While formidable Police Complaints DCI Martin Schenk (Dermot Crowley) investigates, Luther recruits Mark and an eternally loyal Ripley to help him, to great professional cost for the latter. Luther finally catches up to Ian and tapes a confession, but Ian goes out swinging (or, in this case, stabbing). Alice pulls a gun on Ian and — despite Luther’s requests to let him live with what he’s done — kills him, permanently tying her and Luther together.
Season Three, Episode Three
Following a relatively unremarkable sophomore season of grief-stricken, risky behavior and a blasé attitude toward his own well-being, Luther slows down for a bit. For the first time in a while, he is content. After starting a relationship of sorts with Mary Day (Sienna Guillory), a nice woman he met in a fender bender, he invites Ripley inside his home and introduces the pair. “He’s my mate and I love him,” Luther explains before he and Ripley head to a new crime scene. Although Luther is attempting to meld a normal homelife with his work, a looming corruption investigation helmed by George Stark (David O’Hara) serves as a reminder of the detective’s inability to catch a break.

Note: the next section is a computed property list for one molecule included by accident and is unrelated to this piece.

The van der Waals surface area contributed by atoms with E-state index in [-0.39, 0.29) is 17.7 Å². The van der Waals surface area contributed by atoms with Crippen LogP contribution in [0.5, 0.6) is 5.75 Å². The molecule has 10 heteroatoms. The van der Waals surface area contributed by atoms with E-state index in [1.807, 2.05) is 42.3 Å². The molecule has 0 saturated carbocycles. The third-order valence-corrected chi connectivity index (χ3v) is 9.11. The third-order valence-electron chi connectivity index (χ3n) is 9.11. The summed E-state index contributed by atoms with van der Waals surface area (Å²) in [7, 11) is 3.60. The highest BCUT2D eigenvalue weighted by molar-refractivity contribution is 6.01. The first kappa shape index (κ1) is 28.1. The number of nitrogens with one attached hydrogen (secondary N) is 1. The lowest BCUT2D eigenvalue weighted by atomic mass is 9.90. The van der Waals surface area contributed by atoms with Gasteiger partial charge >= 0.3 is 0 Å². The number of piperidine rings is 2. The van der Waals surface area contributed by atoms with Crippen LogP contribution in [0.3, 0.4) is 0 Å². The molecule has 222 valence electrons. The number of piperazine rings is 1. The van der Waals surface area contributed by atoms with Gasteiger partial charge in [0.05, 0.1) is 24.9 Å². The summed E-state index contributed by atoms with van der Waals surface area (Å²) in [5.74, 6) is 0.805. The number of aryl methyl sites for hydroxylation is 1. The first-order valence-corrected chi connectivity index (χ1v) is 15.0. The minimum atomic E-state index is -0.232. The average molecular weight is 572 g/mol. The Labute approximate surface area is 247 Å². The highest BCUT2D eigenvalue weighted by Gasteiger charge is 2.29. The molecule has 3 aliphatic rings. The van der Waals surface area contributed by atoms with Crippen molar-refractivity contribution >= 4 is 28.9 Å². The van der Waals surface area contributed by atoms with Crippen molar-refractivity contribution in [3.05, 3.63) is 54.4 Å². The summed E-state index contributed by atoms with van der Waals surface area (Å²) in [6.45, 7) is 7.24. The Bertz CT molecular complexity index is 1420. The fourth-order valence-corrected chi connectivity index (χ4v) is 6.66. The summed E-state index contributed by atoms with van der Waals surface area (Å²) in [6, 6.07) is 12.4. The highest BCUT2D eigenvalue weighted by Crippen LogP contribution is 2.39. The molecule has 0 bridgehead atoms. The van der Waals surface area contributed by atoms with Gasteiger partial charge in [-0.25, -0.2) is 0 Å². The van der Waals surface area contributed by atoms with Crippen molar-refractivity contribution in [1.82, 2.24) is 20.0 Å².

At work, vigilante killer Tom Marwood (Elliot Cowan) is on the loose and witnesses are less than willing to help the police arrest him. When Marwood abducts a pedophile and allows the public to vote on his fate, Ripley and Luther chase him down. Ripley confronts him in an alley, only for Marwood to shoot him point-blank and kill him. It’s a shock, even in a series that is defined by the unpredictability of death. Just as Luther discovers his body, Marwood takes off to hunt down Mary.
Season Three, Episode Four
“So what is it with John Luther and the people he loves?” Stark asks at the beginning of the episode after rescuing Mary from Marwood’s rampage at Luther’s home. While ill-intentioned, the question holds weight and is something that Luther grapples with throughout the season finale. Soon after Ripley’s death, he is arrested for both his friend’s murder and for the attempted murder of Mary (they’re grasping at straws here with his connection to Marwood, but it somehow sticks). As Stark attempts to transport Luther, a masked figure attacks them and abducts Luther. It’s Alice, naturally.